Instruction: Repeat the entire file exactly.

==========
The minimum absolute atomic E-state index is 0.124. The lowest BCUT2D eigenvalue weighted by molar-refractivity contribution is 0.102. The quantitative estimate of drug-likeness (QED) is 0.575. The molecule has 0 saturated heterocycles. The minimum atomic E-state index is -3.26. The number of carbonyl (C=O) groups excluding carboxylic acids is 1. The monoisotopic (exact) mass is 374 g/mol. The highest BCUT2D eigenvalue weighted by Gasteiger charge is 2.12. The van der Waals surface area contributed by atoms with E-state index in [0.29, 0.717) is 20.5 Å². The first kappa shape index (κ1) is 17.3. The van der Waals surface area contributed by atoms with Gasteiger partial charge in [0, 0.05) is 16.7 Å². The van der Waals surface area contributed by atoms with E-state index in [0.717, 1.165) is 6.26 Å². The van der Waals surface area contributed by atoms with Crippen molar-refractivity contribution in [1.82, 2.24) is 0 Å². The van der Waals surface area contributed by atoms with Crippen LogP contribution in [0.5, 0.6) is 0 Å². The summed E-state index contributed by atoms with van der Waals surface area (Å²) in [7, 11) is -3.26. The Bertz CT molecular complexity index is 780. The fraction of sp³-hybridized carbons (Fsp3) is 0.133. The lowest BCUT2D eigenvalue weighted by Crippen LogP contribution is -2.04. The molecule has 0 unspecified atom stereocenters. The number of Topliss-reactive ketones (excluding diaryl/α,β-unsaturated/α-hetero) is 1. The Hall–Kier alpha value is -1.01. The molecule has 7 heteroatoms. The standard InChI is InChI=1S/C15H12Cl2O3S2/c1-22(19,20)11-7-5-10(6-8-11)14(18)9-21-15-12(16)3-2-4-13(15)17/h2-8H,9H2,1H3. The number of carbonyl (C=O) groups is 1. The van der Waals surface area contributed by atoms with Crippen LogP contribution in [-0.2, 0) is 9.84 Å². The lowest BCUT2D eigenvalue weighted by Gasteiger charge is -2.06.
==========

The minimum absolute atomic E-state index is 0.124. The lowest BCUT2D eigenvalue weighted by molar-refractivity contribution is 0.102. The quantitative estimate of drug-likeness (QED) is 0.575. The molecule has 0 saturated heterocycles. The minimum atomic E-state index is -3.26. The number of carbonyl (C=O) groups excluding carboxylic acids is 1. The monoisotopic (exact) mass is 374 g/mol. The highest BCUT2D eigenvalue weighted by Gasteiger charge is 2.12. The van der Waals surface area contributed by atoms with E-state index in [0.29, 0.717) is 20.5 Å². The first kappa shape index (κ1) is 17.3. The van der Waals surface area contributed by atoms with Gasteiger partial charge in [0, 0.05) is 16.7 Å². The van der Waals surface area contributed by atoms with E-state index in [0.717, 1.165) is 6.26 Å². The van der Waals surface area contributed by atoms with Crippen molar-refractivity contribution in [1.82, 2.24) is 0 Å². The van der Waals surface area contributed by atoms with Crippen LogP contribution in [0.5, 0.6) is 0 Å². The summed E-state index contributed by atoms with van der Waals surface area (Å²) in [7, 11) is -3.26. The Bertz CT molecular complexity index is 780. The fraction of sp³-hybridized carbons (Fsp3) is 0.133. The lowest BCUT2D eigenvalue weighted by Crippen LogP contribution is -2.04. The molecule has 0 unspecified atom stereocenters. The number of Topliss-reactive ketones (excluding diaryl/α,β-unsaturated/α-hetero) is 1. The Hall–Kier alpha value is -1.01. The molecule has 7 heteroatoms. The standard InChI is InChI=1S/C15H12Cl2O3S2/c1-22(19,20)11-7-5-10(6-8-11)14(18)9-21-15-12(16)3-2-4-13(15)17/h2-8H,9H2,1H3. The number of carbonyl (C=O) groups is 1. The van der Waals surface area contributed by atoms with Crippen LogP contribution in [-0.2, 0) is 9.84 Å². The lowest BCUT2D eigenvalue weighted by Gasteiger charge is -2.06.